When to telework or take a snow day under OPM’s dismissal rules

As temperatures reached record lows across much of the country and sudden snow squalls snarled traffic in the Washington, D.C., area this week, most employees are still adjusting to relatively recent regulatory changes to federal leave policy during major weather events.

The Office of Personnel Management updated its dismissal and closure procedures back in November to reflect new changes under the Administrative Leave Act. Congress in 2016 instructed OPM to create four different types of leave, including administrative leave, investigative leave, notice leave and a new kind of “weather and safety leave.”

It’s been more than two years and OPM hasn’t yet released regulations describing the terms of “administrative” or “investigative” leave, as created by Congress. But the agency did release regulations describing “weather and safety leave” back in April.

In general, the regulations allow OPM to grant “weather and safety leave” due to an “act of God:” a terrorist attack or other emergency condition that prevents employees from safely traveling to or performing work at the office or other work site.

But teleworkers are in a different boat. If you’re eligible and equipped to telework, your agency will generally expect you to work remotely instead of taking a snow day — or what’s more accurately described as weather or safety leave. Federal employees who aren’t eligible to telework can use weather and safety leave, as long as OPM has granted it.

“Agencies should continue to promote and incorporate telework into their agency emergency planning so that employees will be able to telework effectively during emergency situations, thereby allowing the federal government to maintain productivity and support their agency mission,” OPM said.

OPM’s most recent dismissal and closure guidance describes a wide variety of possible scenarios for teleworkers and non-teleworkers alike during emergency or weather-related situations.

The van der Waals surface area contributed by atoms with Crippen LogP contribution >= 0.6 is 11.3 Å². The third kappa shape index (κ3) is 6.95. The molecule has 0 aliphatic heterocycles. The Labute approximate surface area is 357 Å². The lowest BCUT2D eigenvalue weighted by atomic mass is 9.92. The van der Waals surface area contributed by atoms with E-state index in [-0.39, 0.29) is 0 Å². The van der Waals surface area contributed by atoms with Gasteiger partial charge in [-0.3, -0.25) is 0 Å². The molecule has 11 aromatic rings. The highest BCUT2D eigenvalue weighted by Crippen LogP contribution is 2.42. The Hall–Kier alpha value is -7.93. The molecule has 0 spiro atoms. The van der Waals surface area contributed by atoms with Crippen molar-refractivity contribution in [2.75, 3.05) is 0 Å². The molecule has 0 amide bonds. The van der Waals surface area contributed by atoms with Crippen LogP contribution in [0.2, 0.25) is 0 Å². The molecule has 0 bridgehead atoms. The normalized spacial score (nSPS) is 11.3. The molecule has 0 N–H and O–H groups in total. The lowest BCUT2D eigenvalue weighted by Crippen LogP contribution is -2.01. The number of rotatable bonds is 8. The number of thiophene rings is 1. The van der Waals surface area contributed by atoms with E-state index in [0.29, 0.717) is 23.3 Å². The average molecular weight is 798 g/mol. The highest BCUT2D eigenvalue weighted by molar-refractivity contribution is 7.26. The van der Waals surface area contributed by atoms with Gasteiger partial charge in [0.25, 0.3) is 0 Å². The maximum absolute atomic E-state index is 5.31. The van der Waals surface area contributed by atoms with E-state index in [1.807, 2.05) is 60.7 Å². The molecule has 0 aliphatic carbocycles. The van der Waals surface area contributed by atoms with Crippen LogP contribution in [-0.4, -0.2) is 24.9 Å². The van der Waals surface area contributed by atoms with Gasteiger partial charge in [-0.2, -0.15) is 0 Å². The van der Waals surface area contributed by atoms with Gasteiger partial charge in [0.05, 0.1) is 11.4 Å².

Of course, there are always exceptions and changes to the norm depending on an employee’s home and child care situation and the circumstances of the weather event. Federal News Network has mapped out a few potential scenarios, and how you should respond to them according to OPM guidance, below.

Stacey’s agency announces that the agency is open with the option for “unscheduled telework or unscheduled leave." Stacey notifies her supervisor that she intends to perform unscheduled telework and starts to work at her normal start time.

Brian’s agency bars employees from performing telework when children are in the home without supervision by another adult. Since Brian cannot safely travel to the worksite and he cannot perform telework due to his agency’s policy, Brian’s agency may grant him weather and safety leave for the entire workday.

Anna’s agency permits employees under limited circumstances to telework when children are in the home without supervision by another adult only when a closure is announced. However, employees may only count those hours during which agency work is done. Time Anna spends providing care to her son may not be counted. Anna can telework in the morning for five hours but must take paid or unpaid leave or other time off to care for her son.

Jon leaves three hours early at 1:30 p.m. and gets home at 2:30 p.m. He completes his workday via telework and receives weather and safety leave for the time to commute home. If Jon chooses not to complete the workday once he gets home, he must request unscheduled leave or other paid time off for the remainder of the day (2:30-4:30 p.m.) or a combination of both leave and other paid time off and telework.

See a full roundup of potential scenarios here.

As always, federal employees in the Washington, D.C., area should look for an operating status announcement from OPM. These announcements apply to all employees working at agencies inside the Washington Capital beltway.

OPM advises federal employees from taking their own, sudden action during a weather event, because the agency itself works with local and regional officials to coordinate announcements based on traffic patterns, for example.

Employees working at agencies outside the Washington-area beltway should look for announcements from their own agencies. Many employees can also look for announcements from their federal executive boards (FEBs), which are located in 28 metropolitan areas across the United States. FEBs consult with the General Services Administration, Federal Protective Service, National Weather Service and local public safety officers to give agencies up-to-date information.

Graphics by Amelia Brust, Federal News Network digital editor

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